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All-Star or benchwarmer? relative age, cohort size and career success in the NHL

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  • Bryson, Alex
  • Gomez, Rafael
  • Zhang, Tingting

Abstract

We analyze the performance outcomes of National Hockey League (NHL) players over 18 seasons (1990-1991 to 2007-2008) as a function of the demographic conditions into which they were born. We have three main findings. First, larger birth cohorts substantially affect careers. A player born into a large birth cohort can expect an earnings loss of roughly 18 percent over the course of an average career as compared to a small birth cohort counterpart. The loss in earnings is driven chiefly by supply-side factors in the form of excess cohort competition and not quality differences since the performance of players (as measured by point totals for non-goalies) is actually significantly greater for players born into large birth cohorts. Performance-adjusted wage losses for those born in large birth cohorts are therefore greater than the raw estimates would suggest. Second, career effects differ by relative age. Those born in early calendar months (January to April) are more likely to make it into the NHL, but display significantly lower performance across all birth cohorts than later calendar births. In short, those in the top echelon of NHL achievement are drawn from fatter cohorts and later relative age categories, consistent with the need to be of greater relative talent in order to overcome significant early barriers (biases) in achievement. We find league expansions increase entry level salaries including the salaries of those born into larger birth cohorts, but they do not affect salaries of older players. Finally we find that the 2004-05 lockout appears to have muted the differentials in pay for large birth cohort players relative to their smaller birth cohort counterparts.

Suggested Citation

  • Bryson, Alex & Gomez, Rafael & Zhang, Tingting, 2015. "All-Star or benchwarmer? relative age, cohort size and career success in the NHL," LSE Research Online Documents on Economics 61025, London School of Economics and Political Science, LSE Library.
  • Handle: RePEc:ehl:lserod:61025
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    File URL: http://eprints.lse.ac.uk/61025/
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    References listed on IDEAS

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    1. Wright, Robert E, 1991. "Cohort Size and Earnings in Great Britain," Journal of Population Economics, Springer;European Society for Population Economics, vol. 4(4), pages 295-305, November.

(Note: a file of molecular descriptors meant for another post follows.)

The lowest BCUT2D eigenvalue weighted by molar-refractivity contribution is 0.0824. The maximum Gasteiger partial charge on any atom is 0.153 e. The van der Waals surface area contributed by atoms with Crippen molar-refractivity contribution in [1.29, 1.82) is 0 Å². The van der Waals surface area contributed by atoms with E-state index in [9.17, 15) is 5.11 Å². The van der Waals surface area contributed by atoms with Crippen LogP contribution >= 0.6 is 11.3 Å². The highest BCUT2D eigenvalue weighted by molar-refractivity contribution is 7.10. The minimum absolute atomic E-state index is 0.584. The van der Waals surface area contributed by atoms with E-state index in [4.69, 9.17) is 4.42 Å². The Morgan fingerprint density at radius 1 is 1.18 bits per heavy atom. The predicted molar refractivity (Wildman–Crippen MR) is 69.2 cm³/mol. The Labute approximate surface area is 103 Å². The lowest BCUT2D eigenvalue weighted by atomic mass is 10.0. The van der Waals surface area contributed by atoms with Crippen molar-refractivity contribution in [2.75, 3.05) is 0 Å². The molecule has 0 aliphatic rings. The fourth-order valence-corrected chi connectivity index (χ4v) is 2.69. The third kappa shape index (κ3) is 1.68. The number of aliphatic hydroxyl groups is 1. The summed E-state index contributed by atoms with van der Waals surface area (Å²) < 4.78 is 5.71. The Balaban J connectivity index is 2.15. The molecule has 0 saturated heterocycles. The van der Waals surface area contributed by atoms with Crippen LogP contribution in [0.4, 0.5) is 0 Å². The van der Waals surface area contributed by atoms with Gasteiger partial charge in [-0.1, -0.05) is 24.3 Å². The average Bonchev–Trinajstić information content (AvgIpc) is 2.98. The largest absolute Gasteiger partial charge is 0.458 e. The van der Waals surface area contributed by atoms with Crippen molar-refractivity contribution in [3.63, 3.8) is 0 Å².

2. Giorgio Brunello, 2010. "The effects of cohort size on European earnings," Journal of Population Economics, Springer;European Society for Population Economics, vol. 23(1), pages 273-290, January.
    3. Kahn, Lawrence M, 1993. "Free Agency, Long-Term Contracts and Compensation in Major League Baseball: Estimates from Panel Data," The Review of Economics and Statistics, MIT Press, vol. 75(1), pages 157-164, February.
    4. Richard B. Freeman, 1979. "The Effect of Demographic Factors on Age-Earnings Profiles," Journal of Human Resources, University of Wisconsin Press, vol. 14(3), pages 289-318.
    5. Idson, Todd L & Kahane, Leo H, 2000. "Team Effects on Compensation: An Application to Salary Determination in the National Hockey League," Economic Inquiry, Western Economic Association International, vol. 38(2), pages 345-357, April.
    6. Morin, Louis-Philippe, 2015. "Cohort size and youth earnings: Evidence from a quasi-experiment," Labour Economics, Elsevier, vol. 32(C), pages 99-111.
    7. Sanders Korenman & David Neumark, 2000. "Cohort Crowding and Youth Labor Markets (A Cross-National Analysis)," NBER Chapters,in: Youth Employment and Joblessness in Advanced Countries, pages 57-106 National Bureau of Economic Research, Inc.
    8. Berger, Mark C, 1985. "The Effect of Cohort Size on Earnings Growth: A Reexamination of the Evidence," Journal of Political Economy, University of Chicago Press, vol. 93(3), pages 561-573, June.
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    Cited by:

    1. Fumarco, Luca & Gibbs, Benjamin & Jarvis, Jonathan & Rossi, Giambattista, 2016. "The Relative Age Effect Reversal among NHL Elite," MPRA Paper 75691, University Library of Munich, Germany.
    2. Hjertstrand, Per & Norb├Ąck, Pehr-Johan & Persson, lars, 2017. "The Educated Underdog Becomes the Ultimate Superstar," Working Paper Series 1176, Research Institute of Industrial Economics.

    More about this item

    Keywords

    Cohort size; relative age; performance; productivity; wages; career; NHL;

    JEL classification:

    • J1 - Labor and Demographic Economics - - Demographic Economics
    • J21 - Labor and Demographic Economics - - Demand and Supply of Labor - - - Labor Force and Employment, Size, and Structure
    • J31 - Labor and Demographic Economics - - Wages, Compensation, and Labor Costs - - - Wage Level and Structure; Wage Differentials
    • J62 - Labor and Demographic Economics - - Mobility, Unemployment, Vacancies, and Immigrant Workers - - - Job, Occupational and Intergenerational Mobility; Promotion

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